House panel advances King bill on indecency
It was late in the evening Monday by the time a Colorado House panel got to Rep. Steve King’s bill on masturbation, so the jokes were kept to a minimum.
Despite the obvious wisecracks about that stimulating subject, however, the panel took the issue of public indecency seriously, approving House Bill 1334 unanimously.
King said his bill was designed to draw a clear line between a sex crime and doing something inappropriate in public that isn’t really sexually motivated, which would require offenders to be listed on the state’s sex offender registry for the rest of their lives.
He said the way the law reads now, people could masturbate in public and receive only a slap on the wrist, while someone else could urinate in a backyard and find himself facing a felony charge.
“Public urination, masturbation and streaking are all the same class-one petty offense,” King said. “The problem that presents is if you’re convicted of urinating in public, you are subject to the Colorado sex offender registry. That tends to weaken the effectiveness of the registration.”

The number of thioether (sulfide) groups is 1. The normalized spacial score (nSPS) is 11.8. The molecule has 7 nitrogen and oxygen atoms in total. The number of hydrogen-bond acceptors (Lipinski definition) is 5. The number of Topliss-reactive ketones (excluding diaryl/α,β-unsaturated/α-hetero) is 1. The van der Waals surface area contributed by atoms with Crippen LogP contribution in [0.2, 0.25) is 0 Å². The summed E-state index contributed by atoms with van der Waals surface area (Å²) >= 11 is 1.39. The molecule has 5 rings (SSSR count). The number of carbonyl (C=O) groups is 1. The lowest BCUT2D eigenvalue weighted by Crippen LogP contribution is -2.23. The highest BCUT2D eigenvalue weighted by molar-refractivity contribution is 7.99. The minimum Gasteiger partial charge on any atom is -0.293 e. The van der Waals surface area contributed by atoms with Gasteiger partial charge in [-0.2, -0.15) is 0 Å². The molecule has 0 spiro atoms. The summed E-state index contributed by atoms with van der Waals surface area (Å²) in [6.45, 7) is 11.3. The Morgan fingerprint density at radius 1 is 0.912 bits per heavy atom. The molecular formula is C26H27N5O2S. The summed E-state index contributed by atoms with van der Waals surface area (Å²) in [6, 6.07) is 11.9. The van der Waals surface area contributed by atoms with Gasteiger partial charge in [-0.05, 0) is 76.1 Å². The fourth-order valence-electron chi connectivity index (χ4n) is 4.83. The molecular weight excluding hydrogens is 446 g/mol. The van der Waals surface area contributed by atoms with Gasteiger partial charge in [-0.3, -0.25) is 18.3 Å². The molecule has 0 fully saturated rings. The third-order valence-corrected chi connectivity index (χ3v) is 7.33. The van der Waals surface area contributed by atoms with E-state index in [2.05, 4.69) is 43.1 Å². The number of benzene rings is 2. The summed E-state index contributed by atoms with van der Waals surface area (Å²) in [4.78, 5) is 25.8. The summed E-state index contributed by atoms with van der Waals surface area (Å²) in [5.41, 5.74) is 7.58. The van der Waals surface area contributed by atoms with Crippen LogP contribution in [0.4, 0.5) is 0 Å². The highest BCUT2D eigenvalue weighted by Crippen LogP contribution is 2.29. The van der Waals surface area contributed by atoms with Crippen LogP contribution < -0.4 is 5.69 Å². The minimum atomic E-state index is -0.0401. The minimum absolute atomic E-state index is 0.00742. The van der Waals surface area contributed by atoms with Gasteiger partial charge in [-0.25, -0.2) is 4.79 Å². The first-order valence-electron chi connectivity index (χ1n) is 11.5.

The bill would move the state’s existing masturbation statutes from the public indecency section of the law to public exposure.
It also removes laws about showing genitals with the purpose of causing alarm — such as a streaking — from the exposure statutes and moves them to the indecency section. If someone repeats that offense, though, that person still could be charged with a sexual crime.
Public indecency is a petty offense; exposure is a misdemeanor, but serious enough that it could include jail time.
Maureen Cain, legislative liaison for the Colorado Criminal Defense Bar, said the state’s sexual registry grows by about 12 percent a year, but many on the list shouldn’t be there.
“This is a better bright line,” said. “Behaviors that do not have a component for sexual arousal should not be a sexual offense.”
Though the House Judicial Committee signed off on King’s bill, the House Appropriations Committee where is now goes may not. The would raise about $5,000 in increased fines, but it is estimated to cost the courts more than $100,000 a year to implement, including the need to hire up to two people.
The Legislature is so cashed-strapped this year that any bill with a cost attached to it, particularly if it increases the number of state workers, is immediately questioned. Few such bills survive.